It has been difficult to obtain a cured product having well-balanced properties in terms of flexibility, strength, adhesion to various substrates, and, in particular, water-resistant adhesion with a one-pack type resin composition. Conventional one-pack type resins have limited use, and a good balance between rubbery elasticity and strength has been demanded. In addition, since curing basically relies on the moisture content in air, application to uses requiring rapid curing has been difficult. The present invention overcomes the liabilities of prior known resins.

SUMMARY OF THE INVENTION

An object of the present invention is to provide a one-pack type resin composition exhibiting excellent balanced properties between rubbery elasticity and strength, rapid curability, and storage stability.

The above object is accomplished by a curable resin composition comprising (a) an oxyalkylene polymer comprising at least one reactive silicon group per molecule and having a number average molecular weight of greater than 3000 and an Mw/Mn ratio of less than or equal to 1.61, (b) a curing catalyst for said oxyalkylene polymer, (c) an epoxy resin, and (d) a ketimine; or a curable resin composition comprising (a) to (d) and (e) a reactive silicon group-containing silane compound, or further comprises (f) a desiccant.

DETAILED DESCRIPTION OF THE INVENTION

The oxyalkylene polymer which can be used in the present invention as component (a) is an organic polymer having at least one reactive silicon group and having an Mw/Mn ratio of not more than 1.6. The terminology "reactive silicon group" in the polymer denotes a silicon-containing group in which a hydrolyzable group or a hydroxyl group is bonded to the silicon atom and which is crosslinkable through silanol condensation reactions. While not meant to be limiting, typical reactive silicon groups are represented by formulae (1 or 2). ##STR1## wherein R.sup.1 and R.sup.2 each represents a straight, branched or cyclic alkyl group having 1 to 20 carbon atoms, an aryl group having 6 to 20 carbon atoms, an aralkyl group having 7 to 20 carbon atoms or a triorganosiloxy group represented by (R').sub.3 SiO--, wherein three R' groups, which may be the same or different, each represents monovalent hydrocarbon group having 1 to 20 carbon atoms or phenyl; when there are two or more R.sup.l or R.sup.2 the same or different; X represents a hydroxyl group or a hydrolyzable group; when there are two or more X groups, they may be the same or different; a represents 0, 1, 2 or 3; b represents 0, 1 or 2; b for R.sup.1 and b for X in each unit of formula; ##STR2## may be the same or different. The number of groups n may be from 1 to 20, satisfying (a+Σb)≧1 .

As used herein and in the claims, the term "alkyl" refers to a saturated, straight branched or cyclic hydrocarbon moiety having the specified number of carbon atoms. As used herein and in the claims the term "aryl" refers to an unsaturated cyclic or aromatic hydrocarbon moiety having the specified number of carbon atoms. As used herein and in the claims the term "aralkyl" refers to a saturated straight or branched hydrocarbon moiety attached to an aromatic hydrocarbon moiety, the structure having the specified number of carbon atoms.

The hydrolyzable group represented by X is not particularly limited and may be selected from conventional hydrolyzable groups known to those skilled in the art. For example, but not limited to a hydrogen atom, a halogen atom, an alkoxy group, an acyloxy group, a ketoximate group, an amino group, an amido group, an acid amido group, an amino-oxy group, a mercapto group, and an alkenyloxy group. Preferred hydrolyzable groups are a hydrogen atom, an alkoxy group, an acyloxy group, a ketoximate group, an amino group, an amido group, an amino-oxy group, a mercapto group, and an alkenyloxy group. An alkoxy group, e.g., a methoxy group, is particularly preferred for ease in handling due to its mild hydrolyzability.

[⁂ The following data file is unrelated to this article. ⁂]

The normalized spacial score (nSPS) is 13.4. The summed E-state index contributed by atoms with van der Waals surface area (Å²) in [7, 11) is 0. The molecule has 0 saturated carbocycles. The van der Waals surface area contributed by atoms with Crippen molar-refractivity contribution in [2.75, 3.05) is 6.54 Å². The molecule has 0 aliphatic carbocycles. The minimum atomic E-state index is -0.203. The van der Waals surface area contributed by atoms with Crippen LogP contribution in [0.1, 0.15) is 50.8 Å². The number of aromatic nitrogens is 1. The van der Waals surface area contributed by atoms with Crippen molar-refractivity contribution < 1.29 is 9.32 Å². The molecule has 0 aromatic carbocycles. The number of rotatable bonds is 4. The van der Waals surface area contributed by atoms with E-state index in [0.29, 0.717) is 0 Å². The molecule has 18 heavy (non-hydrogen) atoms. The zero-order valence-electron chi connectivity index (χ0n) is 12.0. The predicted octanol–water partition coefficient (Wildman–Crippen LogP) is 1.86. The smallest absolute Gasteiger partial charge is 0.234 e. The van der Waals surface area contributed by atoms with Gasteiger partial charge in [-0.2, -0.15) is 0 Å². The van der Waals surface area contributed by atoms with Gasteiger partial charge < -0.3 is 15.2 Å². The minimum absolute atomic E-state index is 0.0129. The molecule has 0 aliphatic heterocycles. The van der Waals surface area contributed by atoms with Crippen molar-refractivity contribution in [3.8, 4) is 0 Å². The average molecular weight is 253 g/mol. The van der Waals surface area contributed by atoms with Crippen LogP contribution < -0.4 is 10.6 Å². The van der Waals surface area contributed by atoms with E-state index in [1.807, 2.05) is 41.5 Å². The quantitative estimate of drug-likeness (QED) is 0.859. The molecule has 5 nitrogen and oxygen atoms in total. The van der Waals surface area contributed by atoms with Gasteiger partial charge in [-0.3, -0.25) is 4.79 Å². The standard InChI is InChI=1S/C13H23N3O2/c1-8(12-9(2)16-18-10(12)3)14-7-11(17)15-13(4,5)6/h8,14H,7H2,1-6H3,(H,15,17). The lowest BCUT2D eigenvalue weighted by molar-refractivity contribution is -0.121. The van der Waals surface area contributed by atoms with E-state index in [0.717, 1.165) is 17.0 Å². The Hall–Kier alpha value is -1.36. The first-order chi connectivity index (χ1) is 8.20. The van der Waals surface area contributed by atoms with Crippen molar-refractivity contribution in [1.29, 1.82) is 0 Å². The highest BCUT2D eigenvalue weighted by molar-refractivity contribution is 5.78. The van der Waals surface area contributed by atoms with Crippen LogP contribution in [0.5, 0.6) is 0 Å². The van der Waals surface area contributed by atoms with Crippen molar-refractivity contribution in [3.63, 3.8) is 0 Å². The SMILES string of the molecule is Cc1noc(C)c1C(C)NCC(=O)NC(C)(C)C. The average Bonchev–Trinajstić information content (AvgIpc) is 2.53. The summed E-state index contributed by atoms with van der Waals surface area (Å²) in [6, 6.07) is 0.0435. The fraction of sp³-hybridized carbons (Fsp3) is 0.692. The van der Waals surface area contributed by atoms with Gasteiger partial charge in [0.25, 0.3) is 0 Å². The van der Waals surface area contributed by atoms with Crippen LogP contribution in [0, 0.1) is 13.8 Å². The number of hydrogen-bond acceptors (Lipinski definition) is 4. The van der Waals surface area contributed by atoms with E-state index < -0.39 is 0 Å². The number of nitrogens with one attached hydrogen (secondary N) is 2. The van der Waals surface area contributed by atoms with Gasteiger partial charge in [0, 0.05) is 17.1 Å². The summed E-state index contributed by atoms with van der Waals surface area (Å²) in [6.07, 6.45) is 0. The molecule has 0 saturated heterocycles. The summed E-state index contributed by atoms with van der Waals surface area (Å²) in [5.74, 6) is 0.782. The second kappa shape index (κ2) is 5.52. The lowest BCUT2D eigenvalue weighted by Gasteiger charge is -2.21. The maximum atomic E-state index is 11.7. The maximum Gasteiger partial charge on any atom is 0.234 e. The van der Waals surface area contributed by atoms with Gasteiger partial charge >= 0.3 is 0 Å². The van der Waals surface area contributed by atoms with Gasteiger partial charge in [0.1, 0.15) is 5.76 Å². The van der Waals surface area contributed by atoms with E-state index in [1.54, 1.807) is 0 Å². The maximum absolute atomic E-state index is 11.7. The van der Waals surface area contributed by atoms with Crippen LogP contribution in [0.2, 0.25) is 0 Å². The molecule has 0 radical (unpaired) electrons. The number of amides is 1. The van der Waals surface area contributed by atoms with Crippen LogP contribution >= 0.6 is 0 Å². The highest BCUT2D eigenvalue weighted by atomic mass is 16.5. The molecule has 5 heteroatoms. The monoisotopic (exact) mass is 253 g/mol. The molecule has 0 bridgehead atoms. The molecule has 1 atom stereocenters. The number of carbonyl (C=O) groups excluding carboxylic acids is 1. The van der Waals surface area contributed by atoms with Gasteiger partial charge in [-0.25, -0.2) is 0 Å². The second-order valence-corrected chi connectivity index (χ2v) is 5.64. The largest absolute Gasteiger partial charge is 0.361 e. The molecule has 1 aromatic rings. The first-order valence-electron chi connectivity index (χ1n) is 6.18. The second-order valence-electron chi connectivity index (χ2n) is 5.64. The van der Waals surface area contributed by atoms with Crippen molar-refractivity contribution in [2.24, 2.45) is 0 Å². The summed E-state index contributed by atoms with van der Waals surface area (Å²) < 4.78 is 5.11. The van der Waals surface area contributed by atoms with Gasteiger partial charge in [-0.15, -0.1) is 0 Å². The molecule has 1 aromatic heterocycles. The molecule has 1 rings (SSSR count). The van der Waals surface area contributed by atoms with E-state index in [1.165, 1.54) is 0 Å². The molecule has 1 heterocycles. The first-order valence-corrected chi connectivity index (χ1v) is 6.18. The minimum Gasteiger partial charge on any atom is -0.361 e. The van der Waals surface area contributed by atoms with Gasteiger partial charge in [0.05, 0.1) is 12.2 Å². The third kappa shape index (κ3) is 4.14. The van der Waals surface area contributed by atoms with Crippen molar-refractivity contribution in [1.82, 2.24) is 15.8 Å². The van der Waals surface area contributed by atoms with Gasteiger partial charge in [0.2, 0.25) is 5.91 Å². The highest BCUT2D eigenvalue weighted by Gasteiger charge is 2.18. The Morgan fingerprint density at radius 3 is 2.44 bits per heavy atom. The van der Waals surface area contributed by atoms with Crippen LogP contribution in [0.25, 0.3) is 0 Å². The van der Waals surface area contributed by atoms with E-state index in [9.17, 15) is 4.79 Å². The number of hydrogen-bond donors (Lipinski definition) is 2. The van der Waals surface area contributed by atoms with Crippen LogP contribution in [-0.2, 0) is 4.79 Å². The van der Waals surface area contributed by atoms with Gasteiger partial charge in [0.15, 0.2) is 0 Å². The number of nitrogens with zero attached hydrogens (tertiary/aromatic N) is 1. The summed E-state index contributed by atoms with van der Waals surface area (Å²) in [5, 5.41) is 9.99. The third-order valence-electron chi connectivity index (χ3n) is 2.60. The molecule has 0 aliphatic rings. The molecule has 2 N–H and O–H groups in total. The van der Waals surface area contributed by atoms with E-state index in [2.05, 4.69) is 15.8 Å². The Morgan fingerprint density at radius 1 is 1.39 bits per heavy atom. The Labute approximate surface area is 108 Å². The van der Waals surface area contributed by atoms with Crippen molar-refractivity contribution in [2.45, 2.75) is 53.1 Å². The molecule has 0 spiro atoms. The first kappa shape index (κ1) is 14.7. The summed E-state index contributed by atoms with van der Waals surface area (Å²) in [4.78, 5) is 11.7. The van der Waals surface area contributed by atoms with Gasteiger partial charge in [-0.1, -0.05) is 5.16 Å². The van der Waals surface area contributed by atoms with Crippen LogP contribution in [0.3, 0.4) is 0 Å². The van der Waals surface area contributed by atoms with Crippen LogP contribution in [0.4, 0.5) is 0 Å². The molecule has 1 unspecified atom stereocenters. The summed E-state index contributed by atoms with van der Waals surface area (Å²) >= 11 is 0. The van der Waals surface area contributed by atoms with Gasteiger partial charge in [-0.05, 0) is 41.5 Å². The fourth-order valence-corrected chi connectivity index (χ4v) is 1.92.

One to three hydroxyl groups or hydrolyzable groups may be bonded to one silicon atom, and (a +Σb) is preferably 1 to 5. Where two or more hydroxyl groups or hydrolyzable groups are present per reactive silicon group, they may be the same or different.

The reactive silicon group may have one or more than one silicon atoms. A reactive silicon group in which silicon atoms are linked via a siloxane bond, etc. may have about 20 silicon atoms.

From the standpoint of availability, reactive silicon groups represented by formula (2) shown below are preferred: ##STR3## wherein R.sup.2, X, and a are as defined above R.sup.1 and R.sup.2 in formula (1) most preferably include an alkyl group, e.g., methyl or ethyl; a cycloalkyl group, e.g., cyclohexyl; an aryl group, e.g., phenyl; an aralkyl group, e.g., benzyl; and a triorganosiloxy group of formula (R').sub.3 SiO--, in which R' is methyl or phenyl. Specifically preferred are wherein R.sup.1, R.sup.2, and R' represents a methyl group.

The oxyalkylene polymer contains at least one, preferably 1.1 to 5 reactive silicon groups per molecule. If the number of the reactive silicon group per molecule is less than 1, the polymer has insufficient curability, failing to possess satisfactory rubbery elasticity.

The reactive silicon group may be placed either at the terminal or in the inside of the molecular chain of the oxyalkylene polymer. An oxyalkylene polymer having the reactive silicon group at the molecular terminal thereof is liable to provide a rubbery cured product having high tensile strength and low elasticity.

The oxyalkylene polymer which can be used in the present invention as component (a) comprises a group represented by formula (3):